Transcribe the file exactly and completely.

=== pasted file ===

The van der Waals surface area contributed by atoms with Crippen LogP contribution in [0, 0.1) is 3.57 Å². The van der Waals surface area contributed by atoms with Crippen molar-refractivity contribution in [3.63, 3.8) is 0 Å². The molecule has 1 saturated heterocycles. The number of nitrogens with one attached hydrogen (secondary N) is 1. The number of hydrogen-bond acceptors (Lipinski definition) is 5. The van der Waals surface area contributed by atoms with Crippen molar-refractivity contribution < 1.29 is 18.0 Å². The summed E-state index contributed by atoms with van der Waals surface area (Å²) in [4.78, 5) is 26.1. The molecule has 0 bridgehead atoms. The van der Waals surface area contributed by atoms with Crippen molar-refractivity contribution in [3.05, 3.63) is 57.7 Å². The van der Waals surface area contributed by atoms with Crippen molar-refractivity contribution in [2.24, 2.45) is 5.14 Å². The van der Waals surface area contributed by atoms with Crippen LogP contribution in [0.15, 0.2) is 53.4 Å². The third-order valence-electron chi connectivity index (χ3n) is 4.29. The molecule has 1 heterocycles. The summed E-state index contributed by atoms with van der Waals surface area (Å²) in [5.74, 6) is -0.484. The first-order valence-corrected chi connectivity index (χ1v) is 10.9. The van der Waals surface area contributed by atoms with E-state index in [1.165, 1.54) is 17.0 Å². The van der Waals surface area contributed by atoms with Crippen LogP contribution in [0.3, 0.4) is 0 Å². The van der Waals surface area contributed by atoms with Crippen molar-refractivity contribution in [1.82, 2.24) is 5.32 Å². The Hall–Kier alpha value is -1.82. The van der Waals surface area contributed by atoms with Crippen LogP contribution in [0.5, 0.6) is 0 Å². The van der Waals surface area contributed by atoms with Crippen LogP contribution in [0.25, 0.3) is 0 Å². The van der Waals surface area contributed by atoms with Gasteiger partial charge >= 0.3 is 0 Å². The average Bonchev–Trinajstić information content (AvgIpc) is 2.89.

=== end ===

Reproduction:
The van der Waals surface area contributed by atoms with Crippen LogP contribution in [0, 0.1) is 3.57 Å². The van der Waals surface area contributed by atoms with Crippen molar-refractivity contribution in [3.63, 3.8) is 0 Å². The molecule has 1 saturated heterocycles. The number of nitrogens with one attached hydrogen (secondary N) is 1. The number of hydrogen-bond acceptors (Lipinski definition) is 5. The van der Waals surface area contributed by atoms with Crippen molar-refractivity contribution < 1.29 is 18.0 Å². The summed E-state index contributed by atoms with van der Waals surface area (Å²) in [4.78, 5) is 26.1. The molecule has 0 bridgehead atoms. The van der Waals surface area contributed by atoms with Crippen molar-refractivity contribution in [3.05, 3.63) is 57.7 Å². The van der Waals surface area contributed by atoms with Crippen molar-refractivity contribution in [2.24, 2.45) is 5.14 Å². The van der Waals surface area contributed by atoms with Crippen LogP contribution in [0.15, 0.2) is 53.4 Å². The third-order valence-electron chi connectivity index (χ3n) is 4.29. The molecule has 1 heterocycles. The summed E-state index contributed by atoms with van der Waals surface area (Å²) in [5.74, 6) is -0.484. The first-order valence-corrected chi connectivity index (χ1v) is 10.9. The van der Waals surface area contributed by atoms with E-state index in [1.165, 1.54) is 17.0 Å². The van der Waals surface area contributed by atoms with Crippen LogP contribution in [0.3, 0.4) is 0 Å². The van der Waals surface area contributed by atoms with Crippen molar-refractivity contribution in [1.82, 2.24) is 5.32 Å². The Hall–Kier alpha value is -1.82. The van der Waals surface area contributed by atoms with Crippen LogP contribution in [0.5, 0.6) is 0 Å². The van der Waals surface area contributed by atoms with Crippen LogP contribution in [0.25, 0.3) is 0 Å². The van der Waals surface area contributed by atoms with Gasteiger partial charge >= 0.3 is 0 Å². The average Bonchev–Trinajstić information content (AvgIpc) is 2.89.